Frank Warren column: 2014 – boxing is back and winning new fans

Frank Warren: Boxing is back and winning new fans

2014 proves it's now one of sport's biggest hitters again
Jeb Bush vs Hillary Clinton: The power dynamics of the two first families

Jeb Bush vs Hillary Clinton

Karen Tumulty explores the power dynamics of the two first families
Stockholm is rivalling Silicon Valley with a hotbed of technology start-ups

Stockholm is rivalling Silicon Valley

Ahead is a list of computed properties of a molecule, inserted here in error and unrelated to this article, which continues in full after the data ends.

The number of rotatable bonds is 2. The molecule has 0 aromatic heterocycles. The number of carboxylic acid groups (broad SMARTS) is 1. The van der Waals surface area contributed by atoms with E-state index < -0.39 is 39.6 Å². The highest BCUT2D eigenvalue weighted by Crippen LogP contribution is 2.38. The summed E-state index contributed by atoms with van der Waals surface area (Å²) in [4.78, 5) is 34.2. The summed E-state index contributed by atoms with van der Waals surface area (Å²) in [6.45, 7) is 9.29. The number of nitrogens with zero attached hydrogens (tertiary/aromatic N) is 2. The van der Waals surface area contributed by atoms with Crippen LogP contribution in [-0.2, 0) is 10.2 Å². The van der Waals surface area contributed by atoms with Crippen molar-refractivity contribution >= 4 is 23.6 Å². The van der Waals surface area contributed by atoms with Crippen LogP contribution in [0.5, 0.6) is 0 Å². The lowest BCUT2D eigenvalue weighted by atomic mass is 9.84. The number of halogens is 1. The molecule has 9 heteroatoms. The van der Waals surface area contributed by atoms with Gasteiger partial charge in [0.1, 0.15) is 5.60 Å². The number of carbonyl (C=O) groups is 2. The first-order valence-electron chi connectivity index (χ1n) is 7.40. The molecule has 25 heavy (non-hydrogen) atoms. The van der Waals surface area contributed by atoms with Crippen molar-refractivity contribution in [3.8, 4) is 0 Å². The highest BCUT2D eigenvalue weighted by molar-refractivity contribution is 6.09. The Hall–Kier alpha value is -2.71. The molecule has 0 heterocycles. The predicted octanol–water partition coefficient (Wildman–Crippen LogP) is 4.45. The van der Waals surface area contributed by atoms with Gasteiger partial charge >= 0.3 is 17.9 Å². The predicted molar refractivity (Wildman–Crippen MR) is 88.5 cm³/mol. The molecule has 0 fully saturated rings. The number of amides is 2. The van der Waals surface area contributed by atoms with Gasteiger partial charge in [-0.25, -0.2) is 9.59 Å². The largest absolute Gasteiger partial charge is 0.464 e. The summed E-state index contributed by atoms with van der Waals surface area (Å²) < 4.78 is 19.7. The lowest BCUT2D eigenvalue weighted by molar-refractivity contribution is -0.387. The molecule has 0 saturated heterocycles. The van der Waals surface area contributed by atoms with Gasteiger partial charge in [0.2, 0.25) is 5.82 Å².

The Swedish capital is home to two of the most popular video games in the world, as well as thousands of technology start-ups worth hundreds of millions of pounds – and it's all happened since 2009
Did Japanese workers really get their symbols mixed up and display Santa on a crucifix?

Crucified Santa: Urban myth refuses to die

The story goes that Japanese store workers created a life-size effigy of a smiling "Father Kurisumasu" attached to a facsimile of Our Lord's final instrument of torture
Jennifer Saunders and Kate Moss join David Walliams on set for TV adaptation of The Boy in the Dress

The Boy in the Dress: On set with the stars

Walliams' story about a boy who goes to school in a dress will be shown this Christmas